Then David dies, and Solomon dies, and king after king after king come and go, mainly showing themselves wicked not righteous, and bringing destruction, ruin, and even exile to the nation. Then in the prophets writings we see glimpses of hope coming, that one day the king their looking for will come and make all sad things un-true.

Ezekiel says this in 34:23, “And I will set up over them one shepherd, my servant David, and he shall feed them: he shall feed them and be their shepherd. And I, the Lord, will be their God, and my servant David shall be prince among them. I am the Lord; I have spoken.” Jeremiah 23:5-6 says it too, “”Behold, the days are coming, declares the Lord, when I will raise up for David a righteous Branch, and he shall reign as king and deal wisely, and shall execute justice and righteousness in the land. In his days Judah will be saved, and Israel will dwell securely. And this is the name by which he will be called: “The Lord our Righteousness.” Isaiah says it in 9:6-7, “For unto us a child is born, unto us a son is given; and the government shall be upon his shoulder, and his name shall be called Wonderful Counselor, Mighty God, Everlasting Father, Prince of Peace. Of the increase of his government and of peace there will be no end, on the throne of David and over his kingdom, to establish it and to uphold it with justice and with righteousness from this time forth and forevermore. The zeal of the Lord of hosts will do this.”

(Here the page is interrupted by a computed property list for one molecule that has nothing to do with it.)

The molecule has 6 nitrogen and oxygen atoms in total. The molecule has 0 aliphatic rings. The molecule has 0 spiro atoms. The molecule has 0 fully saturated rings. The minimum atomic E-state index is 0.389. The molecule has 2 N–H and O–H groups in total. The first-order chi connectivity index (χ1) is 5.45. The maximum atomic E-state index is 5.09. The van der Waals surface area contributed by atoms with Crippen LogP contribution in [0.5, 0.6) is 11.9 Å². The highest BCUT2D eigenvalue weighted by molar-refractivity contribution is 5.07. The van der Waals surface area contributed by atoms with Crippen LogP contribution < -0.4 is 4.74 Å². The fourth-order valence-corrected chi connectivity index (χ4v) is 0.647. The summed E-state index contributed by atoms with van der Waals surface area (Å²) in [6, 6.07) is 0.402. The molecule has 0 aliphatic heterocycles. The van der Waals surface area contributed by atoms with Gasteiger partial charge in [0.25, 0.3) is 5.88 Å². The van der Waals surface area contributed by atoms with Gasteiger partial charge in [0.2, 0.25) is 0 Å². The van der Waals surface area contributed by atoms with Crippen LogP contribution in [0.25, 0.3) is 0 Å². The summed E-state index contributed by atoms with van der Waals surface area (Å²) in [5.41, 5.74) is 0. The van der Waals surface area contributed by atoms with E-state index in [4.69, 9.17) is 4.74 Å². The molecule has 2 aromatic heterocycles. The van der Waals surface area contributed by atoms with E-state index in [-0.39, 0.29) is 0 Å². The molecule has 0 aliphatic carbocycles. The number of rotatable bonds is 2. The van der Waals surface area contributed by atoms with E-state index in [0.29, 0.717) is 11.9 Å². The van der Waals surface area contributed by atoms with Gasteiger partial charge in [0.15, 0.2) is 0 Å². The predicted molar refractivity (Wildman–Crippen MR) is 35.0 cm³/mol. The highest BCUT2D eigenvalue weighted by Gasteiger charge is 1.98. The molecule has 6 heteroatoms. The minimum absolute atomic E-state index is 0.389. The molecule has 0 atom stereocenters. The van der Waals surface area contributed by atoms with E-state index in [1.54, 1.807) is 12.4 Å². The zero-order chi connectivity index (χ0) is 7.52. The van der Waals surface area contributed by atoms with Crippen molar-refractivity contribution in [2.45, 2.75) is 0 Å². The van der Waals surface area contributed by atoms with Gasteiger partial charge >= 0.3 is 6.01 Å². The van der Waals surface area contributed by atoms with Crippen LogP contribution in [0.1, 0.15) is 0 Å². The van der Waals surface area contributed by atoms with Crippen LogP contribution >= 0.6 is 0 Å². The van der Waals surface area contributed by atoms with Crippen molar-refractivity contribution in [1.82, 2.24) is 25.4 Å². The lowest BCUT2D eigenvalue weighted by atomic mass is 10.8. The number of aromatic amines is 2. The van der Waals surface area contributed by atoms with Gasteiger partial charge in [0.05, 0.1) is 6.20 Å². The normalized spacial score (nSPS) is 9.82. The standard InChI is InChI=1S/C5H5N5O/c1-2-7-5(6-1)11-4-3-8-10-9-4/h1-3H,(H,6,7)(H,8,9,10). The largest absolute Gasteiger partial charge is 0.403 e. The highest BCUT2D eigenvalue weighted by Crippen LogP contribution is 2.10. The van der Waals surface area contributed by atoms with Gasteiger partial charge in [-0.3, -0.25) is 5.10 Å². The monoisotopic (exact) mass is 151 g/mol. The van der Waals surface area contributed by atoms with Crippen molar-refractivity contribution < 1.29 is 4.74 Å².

This last prophecy from Isaiah teaches us that the Davidic covenant is glorious because it shows the One whose coming goes by the name, Wonderful Counselor, Everlasting Father, Prince of Peace, and Mighty God. What does this mean about who the King is? The coming King will none other than God Himself! God Himself will come as King and sit on the throne of David. In spite of all their sin and all their wandering God will come to His people and do good to them in His way and His timing. So you can almost feel the anticipation that existed within the heart of an Israelite. They had some dark days, and the night is darkest just before the dawn, and how glroious the sight would be of the coming of the King! O’ to see the New Day Dawning, to see the King come and sit on His throne, to see the people of God seeing what they have for so long yearned for! The King will come, and rule in righteousness and faithfulness forever.

2 Samuel 7: One of the Biblical 7 Summits